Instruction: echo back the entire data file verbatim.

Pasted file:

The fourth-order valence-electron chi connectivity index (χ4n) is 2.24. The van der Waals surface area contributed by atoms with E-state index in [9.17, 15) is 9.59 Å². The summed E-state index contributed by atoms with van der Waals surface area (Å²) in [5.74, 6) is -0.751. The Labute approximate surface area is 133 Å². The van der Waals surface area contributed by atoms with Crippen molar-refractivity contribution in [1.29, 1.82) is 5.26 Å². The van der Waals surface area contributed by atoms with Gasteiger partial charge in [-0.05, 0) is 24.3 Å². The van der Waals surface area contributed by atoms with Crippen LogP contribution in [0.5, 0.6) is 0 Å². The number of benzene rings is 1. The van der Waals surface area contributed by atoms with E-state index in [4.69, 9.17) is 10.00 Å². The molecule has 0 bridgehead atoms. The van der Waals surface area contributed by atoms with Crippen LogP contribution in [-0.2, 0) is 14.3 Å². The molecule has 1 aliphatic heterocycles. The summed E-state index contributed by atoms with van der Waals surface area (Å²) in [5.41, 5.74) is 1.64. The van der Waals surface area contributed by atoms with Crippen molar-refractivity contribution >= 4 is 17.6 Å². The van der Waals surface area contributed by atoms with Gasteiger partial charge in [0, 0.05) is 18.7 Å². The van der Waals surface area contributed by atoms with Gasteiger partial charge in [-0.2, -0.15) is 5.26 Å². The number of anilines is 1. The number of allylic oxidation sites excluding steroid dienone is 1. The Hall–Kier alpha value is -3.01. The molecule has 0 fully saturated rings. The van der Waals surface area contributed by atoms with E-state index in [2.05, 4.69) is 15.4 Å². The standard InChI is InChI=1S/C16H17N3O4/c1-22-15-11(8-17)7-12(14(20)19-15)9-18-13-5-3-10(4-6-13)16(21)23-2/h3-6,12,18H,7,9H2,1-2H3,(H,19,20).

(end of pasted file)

The fourth-order valence-electron chi connectivity index (χ4n) is 2.24. The van der Waals surface area contributed by atoms with E-state index in [9.17, 15) is 9.59 Å². The summed E-state index contributed by atoms with van der Waals surface area (Å²) in [5.74, 6) is -0.751. The Labute approximate surface area is 133 Å². The van der Waals surface area contributed by atoms with Crippen molar-refractivity contribution in [1.29, 1.82) is 5.26 Å². The van der Waals surface area contributed by atoms with Gasteiger partial charge in [-0.05, 0) is 24.3 Å². The van der Waals surface area contributed by atoms with Crippen LogP contribution in [0.5, 0.6) is 0 Å². The number of benzene rings is 1. The van der Waals surface area contributed by atoms with E-state index in [4.69, 9.17) is 10.00 Å². The molecule has 0 bridgehead atoms. The van der Waals surface area contributed by atoms with Crippen LogP contribution in [-0.2, 0) is 14.3 Å². The molecule has 1 aliphatic heterocycles. The summed E-state index contributed by atoms with van der Waals surface area (Å²) in [5.41, 5.74) is 1.64. The van der Waals surface area contributed by atoms with Crippen molar-refractivity contribution >= 4 is 17.6 Å². The van der Waals surface area contributed by atoms with Gasteiger partial charge in [0, 0.05) is 18.7 Å². The van der Waals surface area contributed by atoms with Gasteiger partial charge in [-0.2, -0.15) is 5.26 Å². The number of anilines is 1. The number of allylic oxidation sites excluding steroid dienone is 1. The Hall–Kier alpha value is -3.01. The molecule has 0 fully saturated rings. The van der Waals surface area contributed by atoms with E-state index in [2.05, 4.69) is 15.4 Å². The standard InChI is InChI=1S/C16H17N3O4/c1-22-15-11(8-17)7-12(14(20)19-15)9-18-13-5-3-10(4-6-13)16(21)23-2/h3-6,12,18H,7,9H2,1-2H3,(H,19,20).